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This content will become publicly available on March 31, 2023

Title: The Effect of a Combined Fast and Chronic Stress on Body Mass, Blood Metabolites, Corticosterone, and Behavior in House Sparrows (Passer domesticus)
One aspect of the Reactive Scope Model is wear-and-tear, which describes a decrease in an animal’s ability to cope with a stressor, typically because of a period of chronic or repeated stressors. We investigated whether wear-and-tear due to chronic stress would accelerate a transition from phase II to phase III of fasting. We exposed house sparrows (Passer domesticus) to three weeks of daily fasts combined with daily intermittent repeated acute stressors to create chronic stress, followed by two weeks of daily fasts without stressors. We measured circulating glucose, β-hydroxybutyrate (a ketone), and uric acid in both fasted and fed states. We expected birds to be in phase II (high fat breakdown) in a fasted state, but if wear-and-tear accumulated sufficiently, we hypothesized a shift to phase III (high protein breakdown). Throughout the experiment, the birds exhibited elevated β-hydroxybutyrate when fasting but no changes in circulating uric acid, indicating that a transition to phase III did not occur. In both a fasted and fed state, the birds increased glucose mobilization throughout the experiment, suggesting wear-and-tear occurred, but was not sufficient to induce a shift to phase III. Additionally, the birds exhibited a significant decrease in weight, no change in corticosterone, and more » a transient decrease in neophobia with chronic stress. In conclusion, the birds appear to have experienced wear-and-tear, but our protocol did not accelerate the transition from phase II to phase III of fasting. « less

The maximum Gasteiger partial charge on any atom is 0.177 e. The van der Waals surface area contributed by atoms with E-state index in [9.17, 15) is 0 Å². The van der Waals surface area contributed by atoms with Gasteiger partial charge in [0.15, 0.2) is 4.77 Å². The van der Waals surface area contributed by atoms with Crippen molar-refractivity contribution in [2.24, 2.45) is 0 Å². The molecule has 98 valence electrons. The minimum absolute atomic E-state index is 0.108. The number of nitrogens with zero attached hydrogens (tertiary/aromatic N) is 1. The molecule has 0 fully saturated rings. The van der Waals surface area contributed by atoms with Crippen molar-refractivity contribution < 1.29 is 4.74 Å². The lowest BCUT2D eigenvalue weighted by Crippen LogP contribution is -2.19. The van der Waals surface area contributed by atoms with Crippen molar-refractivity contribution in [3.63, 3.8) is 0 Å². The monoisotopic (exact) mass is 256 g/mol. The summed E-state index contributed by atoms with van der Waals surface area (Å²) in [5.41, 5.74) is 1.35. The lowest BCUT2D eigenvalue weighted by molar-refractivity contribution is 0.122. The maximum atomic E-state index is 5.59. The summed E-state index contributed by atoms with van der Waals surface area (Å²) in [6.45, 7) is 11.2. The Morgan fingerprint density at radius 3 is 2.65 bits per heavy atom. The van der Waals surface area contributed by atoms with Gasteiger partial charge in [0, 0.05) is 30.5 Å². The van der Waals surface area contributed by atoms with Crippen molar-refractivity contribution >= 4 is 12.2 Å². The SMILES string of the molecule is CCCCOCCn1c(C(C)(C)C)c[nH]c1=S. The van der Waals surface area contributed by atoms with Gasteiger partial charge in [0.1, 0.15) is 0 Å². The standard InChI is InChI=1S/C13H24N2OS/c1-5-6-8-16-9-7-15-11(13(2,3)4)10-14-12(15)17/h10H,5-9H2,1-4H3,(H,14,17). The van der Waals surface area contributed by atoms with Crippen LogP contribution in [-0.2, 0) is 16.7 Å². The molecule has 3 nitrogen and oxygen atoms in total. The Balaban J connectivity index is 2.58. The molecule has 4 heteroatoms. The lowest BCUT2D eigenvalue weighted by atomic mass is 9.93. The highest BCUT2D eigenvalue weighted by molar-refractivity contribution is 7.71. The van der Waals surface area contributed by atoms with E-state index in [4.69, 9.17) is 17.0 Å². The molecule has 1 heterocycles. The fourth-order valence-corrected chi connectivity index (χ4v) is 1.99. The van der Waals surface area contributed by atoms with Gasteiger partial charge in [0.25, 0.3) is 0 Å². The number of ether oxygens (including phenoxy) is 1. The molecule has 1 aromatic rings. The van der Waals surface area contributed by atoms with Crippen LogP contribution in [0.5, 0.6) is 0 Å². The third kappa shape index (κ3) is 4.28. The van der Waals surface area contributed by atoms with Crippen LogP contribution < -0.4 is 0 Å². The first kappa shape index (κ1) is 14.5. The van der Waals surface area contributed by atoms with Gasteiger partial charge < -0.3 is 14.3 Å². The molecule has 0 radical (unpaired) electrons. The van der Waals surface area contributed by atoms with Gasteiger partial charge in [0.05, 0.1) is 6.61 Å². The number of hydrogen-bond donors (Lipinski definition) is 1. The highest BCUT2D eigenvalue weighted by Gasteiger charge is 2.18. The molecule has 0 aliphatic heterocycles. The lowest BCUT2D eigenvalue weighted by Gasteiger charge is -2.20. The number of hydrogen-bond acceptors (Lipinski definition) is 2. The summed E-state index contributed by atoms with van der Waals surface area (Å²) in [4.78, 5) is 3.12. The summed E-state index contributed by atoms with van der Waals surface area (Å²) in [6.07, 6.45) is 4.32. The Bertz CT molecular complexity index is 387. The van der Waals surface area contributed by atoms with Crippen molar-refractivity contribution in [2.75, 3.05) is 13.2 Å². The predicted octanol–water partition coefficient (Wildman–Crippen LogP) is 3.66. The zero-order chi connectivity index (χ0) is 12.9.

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The Yale journal of biology and medicine
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National Science Foundation
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